On the last day of Base Camp this year, we tried out a new activity. Each team was challenged to brainstorm then dramatize one of the week’s sessions acting out a Hollywood “trailer” for a story that conveyed the concepts of a session. On the surface, it looked like a silly game. We had a three-person panel of judges giving scores based on each team’s execution of their idea. But the exercise was more than just a fun time for our Climbers. The endeavor showed us what content from the week stood out to some of our Climbers, and most importantly, helped students recall, re-phrase, recap, and retain information.
In 2009, a peer-reviewed study showed that young people are much more likely to retain information when they have an opportunity to act out said information through creative drama than they do through traditional teaching strategies.* This is a common principle of active listening: we all understand and retain information more when we put it into our own words and repeat the information back. Students were broken into 5 groups and acted out a movie pitch for a fictionalized version of any of the sessions from the week. Our judges scored the teams based on: (1) fidelity to the session topic, (2) how well all team-members were integrated into the drama, and (3) how broad of an audience their movie would appeal to.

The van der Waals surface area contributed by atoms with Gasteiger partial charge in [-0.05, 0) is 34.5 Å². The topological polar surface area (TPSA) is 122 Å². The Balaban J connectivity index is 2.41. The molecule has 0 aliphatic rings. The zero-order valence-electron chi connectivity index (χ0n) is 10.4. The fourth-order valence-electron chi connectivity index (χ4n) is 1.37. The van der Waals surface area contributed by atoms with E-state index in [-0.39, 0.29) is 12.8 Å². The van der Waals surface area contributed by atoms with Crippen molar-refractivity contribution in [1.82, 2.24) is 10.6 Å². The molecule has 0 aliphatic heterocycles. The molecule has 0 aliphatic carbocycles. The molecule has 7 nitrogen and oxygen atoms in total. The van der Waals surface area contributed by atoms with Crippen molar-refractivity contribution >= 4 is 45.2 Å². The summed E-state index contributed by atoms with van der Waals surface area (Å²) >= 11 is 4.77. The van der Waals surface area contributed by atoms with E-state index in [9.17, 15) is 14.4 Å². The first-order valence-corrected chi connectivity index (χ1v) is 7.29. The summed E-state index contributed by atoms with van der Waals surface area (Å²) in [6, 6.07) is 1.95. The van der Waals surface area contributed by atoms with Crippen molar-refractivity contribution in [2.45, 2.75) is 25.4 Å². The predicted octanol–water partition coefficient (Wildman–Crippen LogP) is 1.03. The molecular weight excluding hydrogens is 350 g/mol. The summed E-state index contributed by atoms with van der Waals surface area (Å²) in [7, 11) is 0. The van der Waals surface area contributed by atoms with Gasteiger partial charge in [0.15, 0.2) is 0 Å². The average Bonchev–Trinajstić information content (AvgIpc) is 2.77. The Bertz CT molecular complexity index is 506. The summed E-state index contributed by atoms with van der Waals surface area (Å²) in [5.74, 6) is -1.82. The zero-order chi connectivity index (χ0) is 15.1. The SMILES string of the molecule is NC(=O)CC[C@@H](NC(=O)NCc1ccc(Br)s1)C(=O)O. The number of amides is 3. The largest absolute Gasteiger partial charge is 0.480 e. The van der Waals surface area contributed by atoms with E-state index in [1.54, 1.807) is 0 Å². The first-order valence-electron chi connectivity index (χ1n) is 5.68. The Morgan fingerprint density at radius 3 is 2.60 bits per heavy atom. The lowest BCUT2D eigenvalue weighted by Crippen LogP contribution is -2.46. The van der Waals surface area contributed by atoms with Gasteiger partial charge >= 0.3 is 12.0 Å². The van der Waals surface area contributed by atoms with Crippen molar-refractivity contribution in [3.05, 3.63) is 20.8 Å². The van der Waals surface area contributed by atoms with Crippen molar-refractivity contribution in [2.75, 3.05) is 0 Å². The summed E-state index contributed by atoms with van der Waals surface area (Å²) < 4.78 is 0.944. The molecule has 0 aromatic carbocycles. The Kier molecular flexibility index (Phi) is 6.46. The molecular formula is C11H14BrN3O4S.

Oh boy, did our Climbers put on a show! Sessions covered in the movie pitch’s included dramatizations of Jannique Stewart’s “The Intolerance of Tolerance”, Randy Larson’s “Relational Apologetics” Dr. J’s session on the problem of evil, and others as well. It was a blast, a great way to round-up the Base Camp week, and a valuable information retaining strategy put to use.
To all our Base Camp actors and directors: standing ovation!
*Kayhan, H. C. (2009). Creative drama in terms of retaining information. Procedia-Social and Behavioral Sciences, 1(1), 737-740.